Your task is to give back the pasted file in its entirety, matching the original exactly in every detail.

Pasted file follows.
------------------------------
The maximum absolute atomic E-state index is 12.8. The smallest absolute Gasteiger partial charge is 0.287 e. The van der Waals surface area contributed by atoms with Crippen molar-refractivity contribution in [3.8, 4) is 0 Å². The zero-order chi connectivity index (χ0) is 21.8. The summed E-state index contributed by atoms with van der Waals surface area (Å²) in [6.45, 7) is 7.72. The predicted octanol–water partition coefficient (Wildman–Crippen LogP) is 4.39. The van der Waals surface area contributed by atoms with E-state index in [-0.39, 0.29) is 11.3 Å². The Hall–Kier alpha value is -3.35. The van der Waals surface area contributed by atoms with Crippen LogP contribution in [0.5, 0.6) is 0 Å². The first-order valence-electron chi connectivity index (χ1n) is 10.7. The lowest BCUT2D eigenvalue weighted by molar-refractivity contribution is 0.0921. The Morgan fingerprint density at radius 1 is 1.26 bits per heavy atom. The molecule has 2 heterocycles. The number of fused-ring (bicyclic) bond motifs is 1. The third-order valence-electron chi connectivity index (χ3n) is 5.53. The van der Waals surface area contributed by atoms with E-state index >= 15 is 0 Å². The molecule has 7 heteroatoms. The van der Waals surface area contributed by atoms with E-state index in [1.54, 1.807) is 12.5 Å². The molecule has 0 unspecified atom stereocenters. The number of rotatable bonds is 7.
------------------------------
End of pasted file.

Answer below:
The maximum absolute atomic E-state index is 12.8. The smallest absolute Gasteiger partial charge is 0.287 e. The van der Waals surface area contributed by atoms with Crippen molar-refractivity contribution in [3.8, 4) is 0 Å². The zero-order chi connectivity index (χ0) is 21.8. The summed E-state index contributed by atoms with van der Waals surface area (Å²) in [6.45, 7) is 7.72. The predicted octanol–water partition coefficient (Wildman–Crippen LogP) is 4.39. The van der Waals surface area contributed by atoms with E-state index in [-0.39, 0.29) is 11.3 Å². The Hall–Kier alpha value is -3.35. The van der Waals surface area contributed by atoms with Crippen LogP contribution in [0.5, 0.6) is 0 Å². The first-order valence-electron chi connectivity index (χ1n) is 10.7. The lowest BCUT2D eigenvalue weighted by molar-refractivity contribution is 0.0921. The Morgan fingerprint density at radius 1 is 1.26 bits per heavy atom. The molecule has 2 heterocycles. The number of fused-ring (bicyclic) bond motifs is 1. The third-order valence-electron chi connectivity index (χ3n) is 5.53. The van der Waals surface area contributed by atoms with E-state index >= 15 is 0 Å². The molecule has 7 heteroatoms. The van der Waals surface area contributed by atoms with E-state index in [1.54, 1.807) is 12.5 Å². The molecule has 0 unspecified atom stereocenters. The number of rotatable bonds is 7.